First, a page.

Another reason why you can’t stop judging people is that you’re too self-centered. You evaluate everything from your own point of view, whether it benefits or hinders you. If somebody doesn’t fall in line with your expectations, you immediately label his behavior as bad. If you don’t understand something, instead of admitting your ignorance, you label it as stupid. You always have to be right, otherwise your self-image gets hurt. Others always have to please you, otherwise you feel bad about yourself.

The third reason why you judge people too much is that you’re incredibly rigid and dogmatic. You think there’s only one right way to do things, and certainly it’s always your way. This is also connected to your self-centeredness: you’re unable to take another person’s perspective. You think the world revolves around you, or at least it should. You want to show everybody the right way of doing things, because the more people you convince that you are right, the more convinced you will be of your own rightness.

But what is right for you, may not be right for others. But you’re too afraid to see your life from other perspectives, because then you may glance at your mistakes. You’re unsure of yourself, and by doubting others, you can avoid doubting yourself. The more unsure you are, the more you cling to your views, the more rigidly you get stuck in your ways, and the more vehemently you dismiss every other option.

You can probably see by now, that the main issue behind judging others is your low self-esteem that you want to defend with the shield of criticism. So the real question is: what’s behind low self-esteem itself, and where does it come from? Most probably, it comes from your parents who had this issue themselves. They were also judged by their own parents, and each generation inherited the resulting low self-worth subsequently.

When you grow up as a child, there are certain traits and behaviors your parents label as either good or bad, according to their understanding and self-interest. By criticizing you over and over again, you learn to criticize yourself, too. You deny certain aspects of yourself to win their love and affection. These denied, disowned and rejected parts of yourself become your shadow.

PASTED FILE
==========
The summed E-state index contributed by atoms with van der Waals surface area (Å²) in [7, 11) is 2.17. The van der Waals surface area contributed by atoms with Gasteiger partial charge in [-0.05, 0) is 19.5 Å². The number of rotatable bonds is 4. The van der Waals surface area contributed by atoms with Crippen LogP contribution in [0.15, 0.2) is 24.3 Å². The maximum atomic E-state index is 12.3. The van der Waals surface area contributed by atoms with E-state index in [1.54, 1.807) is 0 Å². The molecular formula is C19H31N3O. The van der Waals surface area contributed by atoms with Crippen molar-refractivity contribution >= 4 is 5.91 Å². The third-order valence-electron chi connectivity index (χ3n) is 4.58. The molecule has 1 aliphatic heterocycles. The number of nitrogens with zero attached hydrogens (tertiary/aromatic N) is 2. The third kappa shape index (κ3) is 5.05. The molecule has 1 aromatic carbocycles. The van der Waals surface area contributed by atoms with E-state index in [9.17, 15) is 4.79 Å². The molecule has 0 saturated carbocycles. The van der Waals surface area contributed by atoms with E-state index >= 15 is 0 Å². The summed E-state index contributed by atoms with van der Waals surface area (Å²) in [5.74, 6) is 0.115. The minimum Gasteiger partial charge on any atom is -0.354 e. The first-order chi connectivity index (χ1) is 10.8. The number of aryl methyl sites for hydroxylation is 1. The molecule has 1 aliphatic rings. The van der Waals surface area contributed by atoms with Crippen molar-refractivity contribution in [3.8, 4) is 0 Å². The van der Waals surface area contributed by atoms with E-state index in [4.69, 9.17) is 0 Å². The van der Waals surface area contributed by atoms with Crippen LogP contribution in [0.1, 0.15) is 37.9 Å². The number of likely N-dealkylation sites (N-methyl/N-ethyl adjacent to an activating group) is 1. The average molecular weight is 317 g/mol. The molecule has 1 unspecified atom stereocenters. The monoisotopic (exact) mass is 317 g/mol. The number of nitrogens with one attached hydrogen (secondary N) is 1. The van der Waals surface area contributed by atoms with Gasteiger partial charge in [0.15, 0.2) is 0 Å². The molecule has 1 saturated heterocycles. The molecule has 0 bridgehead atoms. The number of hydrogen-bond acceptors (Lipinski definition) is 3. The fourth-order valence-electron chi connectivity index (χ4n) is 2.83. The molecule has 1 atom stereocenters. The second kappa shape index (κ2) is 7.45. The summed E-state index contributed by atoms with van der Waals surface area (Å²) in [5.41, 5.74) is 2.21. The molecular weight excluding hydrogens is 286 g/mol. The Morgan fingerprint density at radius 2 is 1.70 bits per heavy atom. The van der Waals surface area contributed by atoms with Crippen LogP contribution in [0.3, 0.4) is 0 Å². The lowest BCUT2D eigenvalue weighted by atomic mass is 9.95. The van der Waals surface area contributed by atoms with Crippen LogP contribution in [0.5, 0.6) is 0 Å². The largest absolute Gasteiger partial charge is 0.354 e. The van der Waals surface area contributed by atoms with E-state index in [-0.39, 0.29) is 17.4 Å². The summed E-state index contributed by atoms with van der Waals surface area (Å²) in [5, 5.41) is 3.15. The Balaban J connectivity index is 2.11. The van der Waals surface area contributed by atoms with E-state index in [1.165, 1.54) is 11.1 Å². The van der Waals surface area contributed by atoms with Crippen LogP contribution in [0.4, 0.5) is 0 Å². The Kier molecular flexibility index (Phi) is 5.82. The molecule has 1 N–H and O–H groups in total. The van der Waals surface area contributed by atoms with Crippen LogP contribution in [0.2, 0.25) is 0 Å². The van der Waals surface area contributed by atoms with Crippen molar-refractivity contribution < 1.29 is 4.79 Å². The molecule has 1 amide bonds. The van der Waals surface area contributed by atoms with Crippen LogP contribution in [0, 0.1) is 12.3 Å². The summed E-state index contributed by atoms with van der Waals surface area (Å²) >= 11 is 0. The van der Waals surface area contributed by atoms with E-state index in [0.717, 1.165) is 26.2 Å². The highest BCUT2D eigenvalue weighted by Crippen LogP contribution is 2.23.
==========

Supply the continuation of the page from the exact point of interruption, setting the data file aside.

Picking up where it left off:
Repressing the unwanted thoughts about your undesirable traits doesn’t make them go away. Instead, it just makes them stronger and hidden, controlling your behavior without you even noticing it. This gives rise to an unconsious behavior that psychologists refer to as projection. Projection is a tendency of denying certain qualities in yourself and attributing them to others while at the same time criticizing them for these qualities.

When you judge somebody, you actually judge yourself. So whenever you catch yourself criticizing others, ask yourself the following question, and be very honest with yourself: In what way am I doing the same thing? How am I similar to this person? How am I committing the same mistake?

First we are judged, then we judge ourselves, and finally we judge others. Our judgments are not really ours, they are just borrowed beliefs we internalized and then denied. My spiritual Master is an expert in these family dynamics. Whenever a new student comes to her, her first question is: “What irritates you about your parents?”

I also encourage you to pose this question to yourself, because this provides the first clue to solving the puzzle of your life, to discover your hidden motivations and to realize why and how you’re judging yourself and others, and to eventually stop doing both, and accepting yourself and everybody around you as they are, instead of how you’d like them to be.

In this free report, I’ll reveal my number one secret to spiritual enlightenment that almost nobody else speaks about. Download it now below, to find out what it is! I can guarantee you, you’ll be surprised!

Memento Mori!